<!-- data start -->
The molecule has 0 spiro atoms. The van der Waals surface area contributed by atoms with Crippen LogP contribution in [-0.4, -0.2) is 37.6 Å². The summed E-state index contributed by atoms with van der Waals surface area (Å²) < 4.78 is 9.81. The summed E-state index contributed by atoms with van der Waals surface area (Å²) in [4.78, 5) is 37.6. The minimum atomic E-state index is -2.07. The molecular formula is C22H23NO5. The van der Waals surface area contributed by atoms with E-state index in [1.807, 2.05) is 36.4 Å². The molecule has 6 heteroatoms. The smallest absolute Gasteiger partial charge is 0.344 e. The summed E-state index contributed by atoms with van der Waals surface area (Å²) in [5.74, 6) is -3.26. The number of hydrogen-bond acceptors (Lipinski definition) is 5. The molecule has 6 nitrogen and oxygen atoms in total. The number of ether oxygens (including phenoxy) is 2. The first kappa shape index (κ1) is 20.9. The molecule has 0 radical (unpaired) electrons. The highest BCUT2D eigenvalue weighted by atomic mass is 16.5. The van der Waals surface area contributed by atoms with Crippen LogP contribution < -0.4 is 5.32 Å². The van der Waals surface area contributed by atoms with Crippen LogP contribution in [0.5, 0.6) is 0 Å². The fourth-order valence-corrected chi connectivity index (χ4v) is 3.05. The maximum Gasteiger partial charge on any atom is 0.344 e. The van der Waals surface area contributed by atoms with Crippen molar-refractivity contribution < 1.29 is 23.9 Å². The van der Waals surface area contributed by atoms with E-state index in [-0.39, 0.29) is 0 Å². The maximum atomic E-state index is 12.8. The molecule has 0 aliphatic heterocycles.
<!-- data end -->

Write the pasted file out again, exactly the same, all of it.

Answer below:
The molecule has 0 spiro atoms. The van der Waals surface area contributed by atoms with Crippen LogP contribution in [-0.4, -0.2) is 37.6 Å². The summed E-state index contributed by atoms with van der Waals surface area (Å²) < 4.78 is 9.81. The summed E-state index contributed by atoms with van der Waals surface area (Å²) in [4.78, 5) is 37.6. The minimum atomic E-state index is -2.07. The molecular formula is C22H23NO5. The van der Waals surface area contributed by atoms with E-state index in [1.807, 2.05) is 36.4 Å². The molecule has 6 heteroatoms. The smallest absolute Gasteiger partial charge is 0.344 e. The summed E-state index contributed by atoms with van der Waals surface area (Å²) in [5.74, 6) is -3.26. The number of hydrogen-bond acceptors (Lipinski definition) is 5. The molecule has 6 nitrogen and oxygen atoms in total. The number of ether oxygens (including phenoxy) is 2. The first kappa shape index (κ1) is 20.9. The molecule has 0 radical (unpaired) electrons. The highest BCUT2D eigenvalue weighted by atomic mass is 16.5. The van der Waals surface area contributed by atoms with Crippen LogP contribution < -0.4 is 5.32 Å². The van der Waals surface area contributed by atoms with Crippen LogP contribution in [0.5, 0.6) is 0 Å². The fourth-order valence-corrected chi connectivity index (χ4v) is 3.05. The maximum Gasteiger partial charge on any atom is 0.344 e. The van der Waals surface area contributed by atoms with Crippen molar-refractivity contribution < 1.29 is 23.9 Å². The van der Waals surface area contributed by atoms with E-state index in [-0.39, 0.29) is 0 Å². The maximum atomic E-state index is 12.8. The molecule has 0 aliphatic heterocycles.